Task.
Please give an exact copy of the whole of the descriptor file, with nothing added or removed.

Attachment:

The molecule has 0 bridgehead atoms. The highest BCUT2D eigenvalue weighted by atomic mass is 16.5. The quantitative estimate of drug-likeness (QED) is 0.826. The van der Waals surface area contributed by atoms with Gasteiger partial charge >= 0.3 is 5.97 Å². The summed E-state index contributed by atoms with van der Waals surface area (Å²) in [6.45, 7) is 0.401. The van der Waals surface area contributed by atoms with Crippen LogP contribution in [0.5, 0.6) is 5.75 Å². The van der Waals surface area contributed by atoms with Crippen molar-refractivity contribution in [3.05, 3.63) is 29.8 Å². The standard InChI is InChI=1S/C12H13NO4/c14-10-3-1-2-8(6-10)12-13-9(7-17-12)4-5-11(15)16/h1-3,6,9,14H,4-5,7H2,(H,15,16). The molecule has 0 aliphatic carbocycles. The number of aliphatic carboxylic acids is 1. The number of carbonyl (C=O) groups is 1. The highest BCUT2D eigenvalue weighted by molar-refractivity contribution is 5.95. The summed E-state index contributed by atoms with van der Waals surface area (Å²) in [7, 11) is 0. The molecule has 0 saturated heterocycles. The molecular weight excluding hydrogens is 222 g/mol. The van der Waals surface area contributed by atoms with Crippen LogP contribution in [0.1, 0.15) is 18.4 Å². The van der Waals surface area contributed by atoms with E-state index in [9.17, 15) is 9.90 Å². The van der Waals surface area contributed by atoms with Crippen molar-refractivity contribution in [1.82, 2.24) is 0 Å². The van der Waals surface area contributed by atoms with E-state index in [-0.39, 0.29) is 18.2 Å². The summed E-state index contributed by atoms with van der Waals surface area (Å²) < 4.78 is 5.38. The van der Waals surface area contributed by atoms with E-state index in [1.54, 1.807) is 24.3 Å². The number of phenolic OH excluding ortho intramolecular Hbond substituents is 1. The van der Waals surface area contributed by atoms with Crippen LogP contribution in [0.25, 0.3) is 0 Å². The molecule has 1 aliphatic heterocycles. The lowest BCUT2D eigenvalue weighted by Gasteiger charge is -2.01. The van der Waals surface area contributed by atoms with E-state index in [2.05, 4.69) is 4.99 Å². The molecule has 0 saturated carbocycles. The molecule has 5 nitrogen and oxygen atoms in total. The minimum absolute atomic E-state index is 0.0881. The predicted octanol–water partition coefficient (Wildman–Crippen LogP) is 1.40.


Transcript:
The molecule has 0 bridgehead atoms. The highest BCUT2D eigenvalue weighted by atomic mass is 16.5. The quantitative estimate of drug-likeness (QED) is 0.826. The van der Waals surface area contributed by atoms with Gasteiger partial charge >= 0.3 is 5.97 Å². The summed E-state index contributed by atoms with van der Waals surface area (Å²) in [6.45, 7) is 0.401. The van der Waals surface area contributed by atoms with Crippen LogP contribution in [0.5, 0.6) is 5.75 Å². The van der Waals surface area contributed by atoms with Crippen molar-refractivity contribution in [3.05, 3.63) is 29.8 Å². The standard InChI is InChI=1S/C12H13NO4/c14-10-3-1-2-8(6-10)12-13-9(7-17-12)4-5-11(15)16/h1-3,6,9,14H,4-5,7H2,(H,15,16). The molecule has 0 aliphatic carbocycles. The number of aliphatic carboxylic acids is 1. The number of carbonyl (C=O) groups is 1. The highest BCUT2D eigenvalue weighted by molar-refractivity contribution is 5.95. The summed E-state index contributed by atoms with van der Waals surface area (Å²) in [7, 11) is 0. The molecule has 0 saturated heterocycles. The molecular weight excluding hydrogens is 222 g/mol. The van der Waals surface area contributed by atoms with Crippen LogP contribution in [0.1, 0.15) is 18.4 Å². The van der Waals surface area contributed by atoms with E-state index in [9.17, 15) is 9.90 Å². The van der Waals surface area contributed by atoms with Crippen molar-refractivity contribution in [1.82, 2.24) is 0 Å². The van der Waals surface area contributed by atoms with E-state index in [-0.39, 0.29) is 18.2 Å². The summed E-state index contributed by atoms with van der Waals surface area (Å²) < 4.78 is 5.38. The van der Waals surface area contributed by atoms with E-state index in [1.54, 1.807) is 24.3 Å². The number of phenolic OH excluding ortho intramolecular Hbond substituents is 1. The van der Waals surface area contributed by atoms with Crippen LogP contribution in [0.25, 0.3) is 0 Å². The molecule has 1 aliphatic heterocycles. The lowest BCUT2D eigenvalue weighted by Gasteiger charge is -2.01. The van der Waals surface area contributed by atoms with E-state index in [2.05, 4.69) is 4.99 Å². The molecule has 0 saturated carbocycles. The molecule has 5 nitrogen and oxygen atoms in total. The minimum absolute atomic E-state index is 0.0881. The predicted octanol–water partition coefficient (Wildman–Crippen LogP) is 1.40.